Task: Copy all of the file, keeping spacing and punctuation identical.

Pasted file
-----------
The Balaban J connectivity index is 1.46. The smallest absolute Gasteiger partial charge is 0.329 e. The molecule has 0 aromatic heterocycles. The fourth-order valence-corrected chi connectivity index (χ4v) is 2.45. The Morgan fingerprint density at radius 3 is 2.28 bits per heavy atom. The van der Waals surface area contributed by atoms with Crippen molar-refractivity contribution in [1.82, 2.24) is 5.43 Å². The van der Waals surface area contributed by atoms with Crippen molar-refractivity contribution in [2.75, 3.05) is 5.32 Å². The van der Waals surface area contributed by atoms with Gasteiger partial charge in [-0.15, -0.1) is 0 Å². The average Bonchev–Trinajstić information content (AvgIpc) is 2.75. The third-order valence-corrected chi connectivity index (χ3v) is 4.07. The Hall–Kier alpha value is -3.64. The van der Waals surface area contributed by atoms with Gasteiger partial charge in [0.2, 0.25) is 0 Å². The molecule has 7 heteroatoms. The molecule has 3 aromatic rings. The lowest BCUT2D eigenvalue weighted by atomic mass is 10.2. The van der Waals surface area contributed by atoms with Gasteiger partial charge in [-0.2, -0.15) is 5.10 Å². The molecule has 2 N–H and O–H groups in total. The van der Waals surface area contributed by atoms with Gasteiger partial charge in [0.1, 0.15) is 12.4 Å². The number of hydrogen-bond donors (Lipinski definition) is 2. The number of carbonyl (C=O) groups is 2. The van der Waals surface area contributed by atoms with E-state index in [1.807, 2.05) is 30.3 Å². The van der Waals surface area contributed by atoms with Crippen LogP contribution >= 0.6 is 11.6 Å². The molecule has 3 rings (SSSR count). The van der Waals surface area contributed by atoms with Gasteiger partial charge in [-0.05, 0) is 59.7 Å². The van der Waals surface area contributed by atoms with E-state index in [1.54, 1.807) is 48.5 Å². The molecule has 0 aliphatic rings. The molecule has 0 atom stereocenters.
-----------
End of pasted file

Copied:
The Balaban J connectivity index is 1.46. The smallest absolute Gasteiger partial charge is 0.329 e. The molecule has 0 aromatic heterocycles. The fourth-order valence-corrected chi connectivity index (χ4v) is 2.45. The Morgan fingerprint density at radius 3 is 2.28 bits per heavy atom. The van der Waals surface area contributed by atoms with Crippen molar-refractivity contribution in [1.82, 2.24) is 5.43 Å². The van der Waals surface area contributed by atoms with Crippen molar-refractivity contribution in [2.75, 3.05) is 5.32 Å². The van der Waals surface area contributed by atoms with Gasteiger partial charge in [-0.15, -0.1) is 0 Å². The average Bonchev–Trinajstić information content (AvgIpc) is 2.75. The third-order valence-corrected chi connectivity index (χ3v) is 4.07. The Hall–Kier alpha value is -3.64. The van der Waals surface area contributed by atoms with Gasteiger partial charge in [0.2, 0.25) is 0 Å². The molecule has 7 heteroatoms. The molecule has 3 aromatic rings. The lowest BCUT2D eigenvalue weighted by atomic mass is 10.2. The van der Waals surface area contributed by atoms with Gasteiger partial charge in [-0.2, -0.15) is 5.10 Å². The molecule has 2 N–H and O–H groups in total. The van der Waals surface area contributed by atoms with Gasteiger partial charge in [0.1, 0.15) is 12.4 Å². The number of hydrogen-bond donors (Lipinski definition) is 2. The number of carbonyl (C=O) groups is 2. The van der Waals surface area contributed by atoms with E-state index in [1.807, 2.05) is 30.3 Å². The van der Waals surface area contributed by atoms with Crippen LogP contribution >= 0.6 is 11.6 Å². The molecule has 3 rings (SSSR count). The van der Waals surface area contributed by atoms with Gasteiger partial charge in [-0.05, 0) is 59.7 Å². The van der Waals surface area contributed by atoms with E-state index in [1.54, 1.807) is 48.5 Å². The molecule has 0 aliphatic rings. The molecule has 0 atom stereocenters.